Wednesday, January 25, 2023

Buprenorphine Dispensing Rates to Youth With OUD Fell From 2015 to 2020

Despite the prevalence of adolescents and young adults with opioid use disorder (OUD), the proportion of youth aged 19 years or younger who received a prescription for buprenorphine fell by 45% between 2015 and 2020, according to a report published yesterday in Pediatrics. Over the same time, the proportion of adults aged 20 years and over who were dispensed buprenorphine increased by 47%.

Andrew Terranella, M.D., M.P.H., of the Centers for Disease Control and Prevention and colleagues noted that while just 22,000 youth aged 19 or younger received buprenorphine during the study period, an estimated 87,000 adolescents aged 12 to 17 and 227,000 young adults aged 18 to 25 have OUD. “[T]hese findings suggest that many youth who could benefit from [medications for OUD] are not receiving it,” they wrote.

The researchers analyzed data from the IQVIA National Prescription Audit New to Brand and Total Patient Tracker, which contains data on prescriptions dispensed by approximately 48,900 retail pharmacies, representing 92% of all prescriptions in the United States. They specifically focused on buprenorphine-dispensing trends in youth aged 19 or under from 2015 to 2020 and compared these dispensing trends with those of adults aged 20 or older. They also examined buprenorphine dispensing by prescriber specialty (for example, family medicine, general practice, and psychiatry).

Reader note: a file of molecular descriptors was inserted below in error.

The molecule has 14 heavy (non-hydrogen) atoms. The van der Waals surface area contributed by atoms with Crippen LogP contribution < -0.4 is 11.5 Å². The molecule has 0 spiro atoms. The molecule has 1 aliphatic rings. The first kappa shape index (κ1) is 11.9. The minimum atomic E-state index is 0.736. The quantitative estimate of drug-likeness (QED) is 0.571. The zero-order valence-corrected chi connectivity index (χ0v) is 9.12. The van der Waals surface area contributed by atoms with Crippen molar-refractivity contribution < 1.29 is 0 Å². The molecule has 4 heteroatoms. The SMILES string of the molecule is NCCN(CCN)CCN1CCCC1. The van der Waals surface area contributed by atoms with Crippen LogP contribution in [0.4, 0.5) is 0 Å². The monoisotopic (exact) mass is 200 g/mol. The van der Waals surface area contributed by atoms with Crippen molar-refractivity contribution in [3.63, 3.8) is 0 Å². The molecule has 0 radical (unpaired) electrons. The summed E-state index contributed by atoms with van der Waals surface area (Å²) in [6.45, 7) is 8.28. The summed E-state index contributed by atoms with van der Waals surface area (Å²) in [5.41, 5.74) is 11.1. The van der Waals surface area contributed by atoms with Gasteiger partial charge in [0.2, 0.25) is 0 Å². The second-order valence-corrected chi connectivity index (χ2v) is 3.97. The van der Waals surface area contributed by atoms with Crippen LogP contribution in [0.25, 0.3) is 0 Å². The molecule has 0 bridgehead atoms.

The number of prescriptions written for youth aged 19 years or younger dropped from 68,857 in 2015 to 51,685 in 2020, a decrease of 25%.

Between 2015 and 2018, psychiatrists were the second highest prescribers of buprenorphine (prescribed 14% to 18% of prescriptions annually), trailing only family medicine physicians (prescribed 18% to 22%). The largest reductions in buprenorphine prescribing rates from 2015 to 2020 were by general practice physicians or physicians with an “unspecified specialty” and psychiatrists, with 55% and 63% reductions, respectively.

“Training more clinicians in addiction medicine and adolescent psychiatry could be important in expanding access to [medication for OUD] for adolescents, particularly for individuals with complex histories and comorbid psychiatric disorders,” Terranella and colleagues wrote. “Understanding barriers contributing to low prescribing rates by clinicians who treat youth can inform public health efforts to increase availability of [medication for OUD] in pediatric primary care settings as well as to improve linkage to care following OUD diagnosis and overdose events.”

For related information, see the Psychiatric News article “Most Youth With OUD Who Need Medication Treatment Do Not Receive It.”

(Image: iStock/Cecilie_Arcurs)

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